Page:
Merepeka Raukawa-Tait: Shame game for cheating athlete

By Merepeka Raukawa-Tait


I've never been one for sport. Odd isn't it. In a country like New Zealand everyone is more or less expected to be sports mad.


If not into all sports then at least one or two. I've had fleeting affairs with swimming and jogging, more like waddling really, but never anything that would require time and effort spent in training. Yet I do admire those people who decide a sporting career is what they want to pursue.


To achieve excellence and be the best in any field whether business, academia, farming, medicine or sport takes years of commitment, trial and error. What we see on our TV screens is the result of all those years of practice, dedication and I suspect a good deal of pain and suffering as well.


It's never just showing up on the day or the result of being on form for one or two hours that makes a champion. It's having the intestinal fortitude to stay focussed on the long term goal for years.


To be the best these sports men and women remain absolutely determined. While others are enjoying themselves with family and friends they are out doing the hard yards. They have to because someone else will be out there, somewhere, doing exactly the same.


As children, we were told that cheats and liars never prosper. On the playing field and in class at school you just didn't cheat. If you did and were caught the stigma never left you. We all wanted to get good marks and believed there was a level playing field, so cheating was being dishonest. It was taken seriously. As for cheating at sports this was a definite no no.


Now it's no longer unusual to hear of top sports men and women getting caught out cheating. Drugs are conquering that arena as well. Everything they worked so hard to achieve lost. Win at any cost must have been too hard to avoid.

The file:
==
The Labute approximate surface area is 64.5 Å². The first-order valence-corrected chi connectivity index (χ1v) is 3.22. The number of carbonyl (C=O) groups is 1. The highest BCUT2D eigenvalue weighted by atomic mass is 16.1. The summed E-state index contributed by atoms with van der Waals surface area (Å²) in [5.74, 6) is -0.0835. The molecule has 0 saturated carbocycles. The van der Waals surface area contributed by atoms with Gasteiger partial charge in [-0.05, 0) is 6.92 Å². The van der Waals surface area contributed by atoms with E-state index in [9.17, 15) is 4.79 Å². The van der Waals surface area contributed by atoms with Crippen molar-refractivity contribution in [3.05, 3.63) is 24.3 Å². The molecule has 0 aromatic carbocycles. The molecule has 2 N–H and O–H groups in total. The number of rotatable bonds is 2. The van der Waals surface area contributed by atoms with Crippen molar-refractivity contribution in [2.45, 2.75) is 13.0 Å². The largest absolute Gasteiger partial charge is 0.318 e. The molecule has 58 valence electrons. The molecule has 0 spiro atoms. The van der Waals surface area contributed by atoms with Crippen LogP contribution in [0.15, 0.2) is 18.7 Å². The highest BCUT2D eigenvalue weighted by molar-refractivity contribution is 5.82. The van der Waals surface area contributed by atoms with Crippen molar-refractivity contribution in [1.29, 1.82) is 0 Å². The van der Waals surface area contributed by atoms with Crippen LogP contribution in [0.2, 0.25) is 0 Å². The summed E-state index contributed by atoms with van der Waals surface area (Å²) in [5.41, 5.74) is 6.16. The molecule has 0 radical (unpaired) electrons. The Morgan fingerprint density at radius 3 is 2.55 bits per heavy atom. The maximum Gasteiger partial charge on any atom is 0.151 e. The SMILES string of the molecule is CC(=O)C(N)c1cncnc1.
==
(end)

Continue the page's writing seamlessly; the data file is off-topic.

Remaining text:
Yet the cost is immense. Look at Lance Armstrong. After years of denying taking performance enhancing drugs and challenging and suing anyone who suggested otherwise, he has finally come clean. He cheated and lied about it for years.


His unsporting behaviour has affected so many people. His own reputation is now in tatters. International cycling itself has taken a battering. How was he able to get away with it for so long? And who else might be involved? Armstrong must have had help. Who supplied him and covered up for him? Their names haven't yet been revealed.


Cycling fans around the world feel betrayed by someone they looked up to and promoters, backers and advertisers are livid. They're after Armstrong's blood which will possibly amount to millions of dollars. He has shamed his own family and closest friends. Those who loved him and cared about him over the years.


There is always a cost when someone crosses the line between winning fair and square and cheating. Armstrong had ample opportunity to stop at any time, yet never did. Didn't he ever once think about his own family?


Their feelings of being horribly let down must be devastating. Armstrong has lost everything. There will be no comeback for him because his fame and fortune was achieved dishonestly. He never applied the same exacting high standards of training required of a top international cyclist to his character.


He has as much character and charisma now as a dirty diaper.

 

- ROTORUA DAILY POST

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